The U.S. Environmental Protection Agency (EPA) has announced the availability of at least $400 million in grants from the agency’s Clean School Bus Program.
This is the first round of funding available as grants and follows the nearly $1 billion the Biden-Harris administration awarded through the rebate competition last year to fund electric and low-emission school buses across school districts.
The grant opportunity will fund electric, propane and compressed natural gas (CNG) buses that will produce either zero or low tailpipe emissions compared to their older diesel predecessors. EPA says it is prioritizing applications that will replace buses serving high-need local education agencies, Tribal school districts funded by the Bureau of Indian Affairs or those receiving basic support payments for students living on Tribal land, and rural areas.
Eligible applicants for this funding opportunity are (1) state and local governmental entities that provide bus service; (2) public charter school districts, (3) Indian tribes, tribal organizations, or tribally controlled schools, (4) nonprofit school transportation associations, and (5) eligible contractors (including OEMs, dealers, school bus service providers and private bus fleets).
Applicants have two options to apply:
- Applicants seeking to serve a single school district can apply through the School District Sub-Program to request a minimum of 15 school buses and up to a maximum of 50 school buses;
- Applicants seeking to serve at least four school districts can apply through the third-party Sub-program to request between 50 school buses and up to a maximum of 100 school buses.
EPA will provide a combined funding amount to cover both bus and infrastructure costs for all awardees requesting electric school buses. Prioritized applicants may apply for up to $395,000 when applying for larger school buses and associated infrastructure, and other applicants may apply for up to $250,000 for larger school buses and associated infrastructure.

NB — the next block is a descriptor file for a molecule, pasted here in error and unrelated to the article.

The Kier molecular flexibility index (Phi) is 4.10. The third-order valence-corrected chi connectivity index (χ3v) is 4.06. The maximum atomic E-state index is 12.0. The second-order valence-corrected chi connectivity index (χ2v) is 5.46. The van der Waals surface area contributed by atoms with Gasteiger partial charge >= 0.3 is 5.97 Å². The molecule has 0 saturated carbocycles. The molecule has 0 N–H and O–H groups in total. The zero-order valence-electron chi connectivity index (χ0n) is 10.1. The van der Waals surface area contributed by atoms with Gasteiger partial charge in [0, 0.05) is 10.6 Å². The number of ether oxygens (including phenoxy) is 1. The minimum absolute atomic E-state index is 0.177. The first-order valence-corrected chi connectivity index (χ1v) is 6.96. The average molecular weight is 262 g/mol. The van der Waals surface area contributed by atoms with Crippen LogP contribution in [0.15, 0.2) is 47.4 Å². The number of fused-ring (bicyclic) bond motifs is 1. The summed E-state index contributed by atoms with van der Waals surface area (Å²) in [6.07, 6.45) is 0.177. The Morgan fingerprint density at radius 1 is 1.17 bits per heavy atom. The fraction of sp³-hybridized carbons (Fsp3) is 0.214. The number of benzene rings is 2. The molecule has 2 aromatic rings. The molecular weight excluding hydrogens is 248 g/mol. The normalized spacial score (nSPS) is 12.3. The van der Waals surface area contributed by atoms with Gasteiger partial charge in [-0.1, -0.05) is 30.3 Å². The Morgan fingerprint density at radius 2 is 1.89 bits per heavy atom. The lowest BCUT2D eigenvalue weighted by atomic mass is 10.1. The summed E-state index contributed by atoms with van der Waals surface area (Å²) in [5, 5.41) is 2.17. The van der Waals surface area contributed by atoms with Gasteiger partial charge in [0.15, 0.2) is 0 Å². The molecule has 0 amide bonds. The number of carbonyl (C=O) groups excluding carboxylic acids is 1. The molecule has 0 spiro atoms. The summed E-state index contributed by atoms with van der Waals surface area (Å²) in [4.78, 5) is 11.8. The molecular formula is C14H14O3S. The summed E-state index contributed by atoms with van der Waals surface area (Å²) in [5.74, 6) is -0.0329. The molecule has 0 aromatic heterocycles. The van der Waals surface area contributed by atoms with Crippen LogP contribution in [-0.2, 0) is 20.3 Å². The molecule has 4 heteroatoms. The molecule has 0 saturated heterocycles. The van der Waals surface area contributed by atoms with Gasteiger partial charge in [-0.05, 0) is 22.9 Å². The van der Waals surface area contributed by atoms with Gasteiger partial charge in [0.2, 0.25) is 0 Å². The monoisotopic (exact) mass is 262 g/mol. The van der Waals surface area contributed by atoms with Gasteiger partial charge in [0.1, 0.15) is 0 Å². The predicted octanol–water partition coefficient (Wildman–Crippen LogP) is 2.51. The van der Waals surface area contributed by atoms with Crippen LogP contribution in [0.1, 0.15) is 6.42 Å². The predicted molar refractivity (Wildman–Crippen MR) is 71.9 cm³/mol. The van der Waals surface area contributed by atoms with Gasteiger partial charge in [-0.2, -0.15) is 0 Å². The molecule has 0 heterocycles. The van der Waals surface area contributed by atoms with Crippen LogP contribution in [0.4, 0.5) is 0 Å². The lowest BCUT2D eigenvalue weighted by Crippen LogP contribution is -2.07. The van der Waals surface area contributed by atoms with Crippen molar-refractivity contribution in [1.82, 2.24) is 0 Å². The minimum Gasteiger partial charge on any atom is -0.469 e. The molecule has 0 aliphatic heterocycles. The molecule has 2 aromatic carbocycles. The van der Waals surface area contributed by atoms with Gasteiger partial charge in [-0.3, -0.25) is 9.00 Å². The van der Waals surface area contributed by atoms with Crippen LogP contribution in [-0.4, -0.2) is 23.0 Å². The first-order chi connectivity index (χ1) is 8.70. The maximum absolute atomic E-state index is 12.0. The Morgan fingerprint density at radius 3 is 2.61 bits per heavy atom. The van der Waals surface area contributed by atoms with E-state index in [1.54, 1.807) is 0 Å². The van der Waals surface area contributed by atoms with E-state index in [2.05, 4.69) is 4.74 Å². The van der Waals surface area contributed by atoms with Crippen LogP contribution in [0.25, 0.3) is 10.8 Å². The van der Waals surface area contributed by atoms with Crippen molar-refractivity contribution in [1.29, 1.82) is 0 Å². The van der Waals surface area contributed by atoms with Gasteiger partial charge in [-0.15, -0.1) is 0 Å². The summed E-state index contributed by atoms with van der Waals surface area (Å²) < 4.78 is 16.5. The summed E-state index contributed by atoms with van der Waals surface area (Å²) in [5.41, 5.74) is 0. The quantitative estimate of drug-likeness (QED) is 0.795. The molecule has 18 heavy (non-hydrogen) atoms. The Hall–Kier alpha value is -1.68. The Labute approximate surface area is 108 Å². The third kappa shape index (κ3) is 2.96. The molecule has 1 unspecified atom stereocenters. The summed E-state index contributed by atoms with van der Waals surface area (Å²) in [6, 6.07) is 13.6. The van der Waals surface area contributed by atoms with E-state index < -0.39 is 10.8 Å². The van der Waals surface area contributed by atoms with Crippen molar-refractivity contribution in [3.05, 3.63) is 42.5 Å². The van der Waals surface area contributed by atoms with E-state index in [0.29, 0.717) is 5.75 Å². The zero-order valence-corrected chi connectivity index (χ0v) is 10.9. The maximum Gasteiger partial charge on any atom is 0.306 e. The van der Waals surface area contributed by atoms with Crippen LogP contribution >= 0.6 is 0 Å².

To encourage federal funding to support the replacement of as many buses as possible, EPA will also offer points in the competition to those who can offer voluntary funding through public-private partnerships, grants from other entities or school bonds.
Electric vehicle charging infrastructure must be installed by electricians certified by the Electric Vehicle Infrastructure Training Program (EVITP) or a comparable program approved by the Department of Labor. Funding from the Clean School Bus program can also be used to support workforce training and certifications such as EVITP.
Grant applicants may submit proposals after the Notice of Funding Opportunity (NOFO), which is publicly posted at EPA’s Clean School Bus Program webpage. EPA says this is a competitive program where applicants will be scored based on how well their proposal meets the criteria set forth within the NOFO. The Clean School Bus Grant Program will be open for 120 days and close on Tuesday, August 22. Questions about applying may be directed to CleanSchoolBus@epa.gov.